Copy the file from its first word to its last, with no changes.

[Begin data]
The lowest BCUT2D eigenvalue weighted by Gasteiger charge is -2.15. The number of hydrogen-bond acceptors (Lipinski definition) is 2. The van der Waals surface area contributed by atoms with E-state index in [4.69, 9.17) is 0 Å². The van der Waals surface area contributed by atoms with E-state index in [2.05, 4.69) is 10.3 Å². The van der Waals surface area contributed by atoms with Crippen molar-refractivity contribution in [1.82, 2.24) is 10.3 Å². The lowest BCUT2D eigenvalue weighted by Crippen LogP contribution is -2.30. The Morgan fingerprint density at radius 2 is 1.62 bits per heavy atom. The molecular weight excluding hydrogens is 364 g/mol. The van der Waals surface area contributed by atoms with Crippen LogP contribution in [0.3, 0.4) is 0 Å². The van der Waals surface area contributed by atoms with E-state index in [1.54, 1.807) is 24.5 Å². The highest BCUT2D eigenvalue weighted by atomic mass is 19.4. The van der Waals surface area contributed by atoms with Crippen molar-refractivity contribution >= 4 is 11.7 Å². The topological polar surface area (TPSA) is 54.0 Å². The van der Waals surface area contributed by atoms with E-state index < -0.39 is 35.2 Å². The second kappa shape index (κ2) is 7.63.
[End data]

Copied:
The lowest BCUT2D eigenvalue weighted by Gasteiger charge is -2.15. The number of hydrogen-bond acceptors (Lipinski definition) is 2. The van der Waals surface area contributed by atoms with E-state index in [4.69, 9.17) is 0 Å². The van der Waals surface area contributed by atoms with E-state index in [2.05, 4.69) is 10.3 Å². The van der Waals surface area contributed by atoms with Crippen molar-refractivity contribution in [1.82, 2.24) is 10.3 Å². The lowest BCUT2D eigenvalue weighted by Crippen LogP contribution is -2.30. The Morgan fingerprint density at radius 2 is 1.62 bits per heavy atom. The molecular weight excluding hydrogens is 364 g/mol. The van der Waals surface area contributed by atoms with Crippen LogP contribution in [0.3, 0.4) is 0 Å². The van der Waals surface area contributed by atoms with E-state index in [1.54, 1.807) is 24.5 Å². The highest BCUT2D eigenvalue weighted by atomic mass is 19.4. The van der Waals surface area contributed by atoms with Crippen molar-refractivity contribution >= 4 is 11.7 Å². The topological polar surface area (TPSA) is 54.0 Å². The van der Waals surface area contributed by atoms with E-state index < -0.39 is 35.2 Å². The second kappa shape index (κ2) is 7.63.